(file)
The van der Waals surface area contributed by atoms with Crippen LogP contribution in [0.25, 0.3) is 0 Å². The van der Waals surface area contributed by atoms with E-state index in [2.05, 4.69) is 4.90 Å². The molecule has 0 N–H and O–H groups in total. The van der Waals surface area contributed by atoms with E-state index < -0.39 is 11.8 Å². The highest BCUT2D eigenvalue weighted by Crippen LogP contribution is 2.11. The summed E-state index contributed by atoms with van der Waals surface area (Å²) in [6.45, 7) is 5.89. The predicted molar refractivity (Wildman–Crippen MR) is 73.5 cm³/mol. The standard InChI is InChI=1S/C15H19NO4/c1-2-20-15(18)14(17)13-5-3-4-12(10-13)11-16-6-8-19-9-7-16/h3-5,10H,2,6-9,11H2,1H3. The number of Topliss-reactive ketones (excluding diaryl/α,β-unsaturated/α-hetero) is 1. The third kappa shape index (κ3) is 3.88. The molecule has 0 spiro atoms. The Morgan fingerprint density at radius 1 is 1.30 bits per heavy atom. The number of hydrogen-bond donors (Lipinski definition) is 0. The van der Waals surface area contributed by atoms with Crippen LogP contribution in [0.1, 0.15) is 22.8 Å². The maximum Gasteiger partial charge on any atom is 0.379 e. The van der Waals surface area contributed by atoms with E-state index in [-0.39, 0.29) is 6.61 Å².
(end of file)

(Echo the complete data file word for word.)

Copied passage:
The van der Waals surface area contributed by atoms with Crippen LogP contribution in [0.25, 0.3) is 0 Å². The van der Waals surface area contributed by atoms with E-state index in [2.05, 4.69) is 4.90 Å². The molecule has 0 N–H and O–H groups in total. The van der Waals surface area contributed by atoms with E-state index < -0.39 is 11.8 Å². The highest BCUT2D eigenvalue weighted by Crippen LogP contribution is 2.11. The summed E-state index contributed by atoms with van der Waals surface area (Å²) in [6.45, 7) is 5.89. The predicted molar refractivity (Wildman–Crippen MR) is 73.5 cm³/mol. The standard InChI is InChI=1S/C15H19NO4/c1-2-20-15(18)14(17)13-5-3-4-12(10-13)11-16-6-8-19-9-7-16/h3-5,10H,2,6-9,11H2,1H3. The number of Topliss-reactive ketones (excluding diaryl/α,β-unsaturated/α-hetero) is 1. The third kappa shape index (κ3) is 3.88. The molecule has 0 spiro atoms. The Morgan fingerprint density at radius 1 is 1.30 bits per heavy atom. The number of hydrogen-bond donors (Lipinski definition) is 0. The van der Waals surface area contributed by atoms with Crippen LogP contribution in [0.1, 0.15) is 22.8 Å². The maximum Gasteiger partial charge on any atom is 0.379 e. The van der Waals surface area contributed by atoms with E-state index in [-0.39, 0.29) is 6.61 Å².